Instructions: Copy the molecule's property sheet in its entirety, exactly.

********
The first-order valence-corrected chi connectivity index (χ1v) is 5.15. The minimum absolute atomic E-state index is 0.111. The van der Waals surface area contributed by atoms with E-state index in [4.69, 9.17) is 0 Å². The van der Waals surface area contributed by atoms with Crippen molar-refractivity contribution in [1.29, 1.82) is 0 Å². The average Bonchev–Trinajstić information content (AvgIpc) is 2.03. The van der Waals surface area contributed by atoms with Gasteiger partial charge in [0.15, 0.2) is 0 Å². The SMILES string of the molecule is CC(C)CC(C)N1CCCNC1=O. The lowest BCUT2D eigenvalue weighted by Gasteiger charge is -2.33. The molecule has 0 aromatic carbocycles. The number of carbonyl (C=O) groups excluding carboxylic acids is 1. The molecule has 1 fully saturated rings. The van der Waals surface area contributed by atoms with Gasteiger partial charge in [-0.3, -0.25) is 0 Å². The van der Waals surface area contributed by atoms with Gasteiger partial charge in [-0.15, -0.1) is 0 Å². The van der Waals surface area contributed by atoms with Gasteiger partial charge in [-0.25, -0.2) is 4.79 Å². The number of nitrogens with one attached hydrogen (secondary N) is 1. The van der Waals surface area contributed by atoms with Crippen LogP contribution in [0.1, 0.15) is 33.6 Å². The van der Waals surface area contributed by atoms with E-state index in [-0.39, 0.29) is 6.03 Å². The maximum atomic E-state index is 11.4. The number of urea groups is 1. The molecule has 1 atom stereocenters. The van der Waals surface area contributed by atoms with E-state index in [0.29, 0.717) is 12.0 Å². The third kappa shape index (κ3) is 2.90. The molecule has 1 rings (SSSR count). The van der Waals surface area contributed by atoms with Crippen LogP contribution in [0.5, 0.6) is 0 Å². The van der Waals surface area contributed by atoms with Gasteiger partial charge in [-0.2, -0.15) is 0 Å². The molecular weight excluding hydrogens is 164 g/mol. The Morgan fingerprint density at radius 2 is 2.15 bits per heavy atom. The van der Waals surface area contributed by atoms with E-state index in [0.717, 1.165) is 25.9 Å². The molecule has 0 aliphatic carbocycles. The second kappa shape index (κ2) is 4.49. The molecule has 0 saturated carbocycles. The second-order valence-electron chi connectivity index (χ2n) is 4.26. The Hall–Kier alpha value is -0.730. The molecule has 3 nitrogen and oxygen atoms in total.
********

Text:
The first-order valence-corrected chi connectivity index (χ1v) is 5.15. The minimum absolute atomic E-state index is 0.111. The van der Waals surface area contributed by atoms with E-state index in [4.69, 9.17) is 0 Å². The van der Waals surface area contributed by atoms with Crippen molar-refractivity contribution in [1.29, 1.82) is 0 Å². The average Bonchev–Trinajstić information content (AvgIpc) is 2.03. The van der Waals surface area contributed by atoms with Gasteiger partial charge in [0.15, 0.2) is 0 Å². The SMILES string of the molecule is CC(C)CC(C)N1CCCNC1=O. The lowest BCUT2D eigenvalue weighted by Gasteiger charge is -2.33. The molecule has 0 aromatic carbocycles. The number of carbonyl (C=O) groups excluding carboxylic acids is 1. The molecule has 1 fully saturated rings. The van der Waals surface area contributed by atoms with Gasteiger partial charge in [-0.3, -0.25) is 0 Å². The van der Waals surface area contributed by atoms with Gasteiger partial charge in [-0.15, -0.1) is 0 Å². The van der Waals surface area contributed by atoms with Gasteiger partial charge in [-0.25, -0.2) is 4.79 Å². The number of nitrogens with one attached hydrogen (secondary N) is 1. The van der Waals surface area contributed by atoms with Crippen LogP contribution in [0.1, 0.15) is 33.6 Å². The van der Waals surface area contributed by atoms with E-state index in [-0.39, 0.29) is 6.03 Å². The maximum atomic E-state index is 11.4. The number of urea groups is 1. The molecule has 1 atom stereocenters. The van der Waals surface area contributed by atoms with E-state index in [0.29, 0.717) is 12.0 Å². The third kappa shape index (κ3) is 2.90. The molecule has 1 rings (SSSR count). The van der Waals surface area contributed by atoms with Crippen LogP contribution in [0.5, 0.6) is 0 Å². The van der Waals surface area contributed by atoms with Gasteiger partial charge in [-0.2, -0.15) is 0 Å². The molecular weight excluding hydrogens is 164 g/mol. The Morgan fingerprint density at radius 2 is 2.15 bits per heavy atom. The van der Waals surface area contributed by atoms with E-state index in [0.717, 1.165) is 25.9 Å². The molecule has 0 aliphatic carbocycles. The second kappa shape index (κ2) is 4.49. The molecule has 0 saturated carbocycles. The second-order valence-electron chi connectivity index (χ2n) is 4.26. The Hall–Kier alpha value is -0.730. The molecule has 3 nitrogen and oxygen atoms in total.